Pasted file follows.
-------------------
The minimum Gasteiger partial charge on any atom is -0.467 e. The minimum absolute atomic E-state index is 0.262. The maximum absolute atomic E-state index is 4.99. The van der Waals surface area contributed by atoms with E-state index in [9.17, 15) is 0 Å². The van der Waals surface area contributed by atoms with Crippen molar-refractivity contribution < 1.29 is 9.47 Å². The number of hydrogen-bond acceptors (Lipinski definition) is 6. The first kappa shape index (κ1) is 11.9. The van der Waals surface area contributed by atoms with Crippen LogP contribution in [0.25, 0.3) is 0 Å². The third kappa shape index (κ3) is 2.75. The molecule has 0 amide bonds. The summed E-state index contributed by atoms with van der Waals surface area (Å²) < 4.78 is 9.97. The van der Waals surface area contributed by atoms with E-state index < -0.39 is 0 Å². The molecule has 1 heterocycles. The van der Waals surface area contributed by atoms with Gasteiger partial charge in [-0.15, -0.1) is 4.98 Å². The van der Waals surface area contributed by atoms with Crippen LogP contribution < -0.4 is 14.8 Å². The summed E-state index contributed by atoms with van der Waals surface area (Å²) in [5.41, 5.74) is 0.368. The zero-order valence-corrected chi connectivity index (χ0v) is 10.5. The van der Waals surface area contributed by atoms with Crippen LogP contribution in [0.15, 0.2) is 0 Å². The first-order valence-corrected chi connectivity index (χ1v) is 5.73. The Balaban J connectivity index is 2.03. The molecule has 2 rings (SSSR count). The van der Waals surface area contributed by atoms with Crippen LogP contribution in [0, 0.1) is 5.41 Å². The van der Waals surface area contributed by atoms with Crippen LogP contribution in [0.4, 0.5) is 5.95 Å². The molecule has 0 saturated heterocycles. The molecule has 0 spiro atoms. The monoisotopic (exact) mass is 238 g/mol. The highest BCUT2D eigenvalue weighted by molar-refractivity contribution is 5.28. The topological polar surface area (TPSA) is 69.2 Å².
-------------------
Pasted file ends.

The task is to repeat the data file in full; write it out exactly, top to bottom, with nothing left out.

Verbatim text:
The minimum Gasteiger partial charge on any atom is -0.467 e. The minimum absolute atomic E-state index is 0.262. The maximum absolute atomic E-state index is 4.99. The van der Waals surface area contributed by atoms with E-state index in [9.17, 15) is 0 Å². The van der Waals surface area contributed by atoms with Crippen molar-refractivity contribution < 1.29 is 9.47 Å². The number of hydrogen-bond acceptors (Lipinski definition) is 6. The first kappa shape index (κ1) is 11.9. The van der Waals surface area contributed by atoms with Crippen LogP contribution in [0.25, 0.3) is 0 Å². The third kappa shape index (κ3) is 2.75. The molecule has 0 amide bonds. The summed E-state index contributed by atoms with van der Waals surface area (Å²) < 4.78 is 9.97. The van der Waals surface area contributed by atoms with E-state index < -0.39 is 0 Å². The molecule has 1 heterocycles. The van der Waals surface area contributed by atoms with Gasteiger partial charge in [-0.15, -0.1) is 4.98 Å². The van der Waals surface area contributed by atoms with Crippen LogP contribution < -0.4 is 14.8 Å². The summed E-state index contributed by atoms with van der Waals surface area (Å²) in [5.41, 5.74) is 0.368. The zero-order valence-corrected chi connectivity index (χ0v) is 10.5. The van der Waals surface area contributed by atoms with Crippen LogP contribution in [0.15, 0.2) is 0 Å². The first-order valence-corrected chi connectivity index (χ1v) is 5.73. The Balaban J connectivity index is 2.03. The molecule has 2 rings (SSSR count). The van der Waals surface area contributed by atoms with Crippen LogP contribution in [0, 0.1) is 5.41 Å². The van der Waals surface area contributed by atoms with Crippen LogP contribution in [0.4, 0.5) is 5.95 Å². The molecule has 0 saturated heterocycles. The molecule has 0 spiro atoms. The monoisotopic (exact) mass is 238 g/mol. The highest BCUT2D eigenvalue weighted by molar-refractivity contribution is 5.28. The topological polar surface area (TPSA) is 69.2 Å².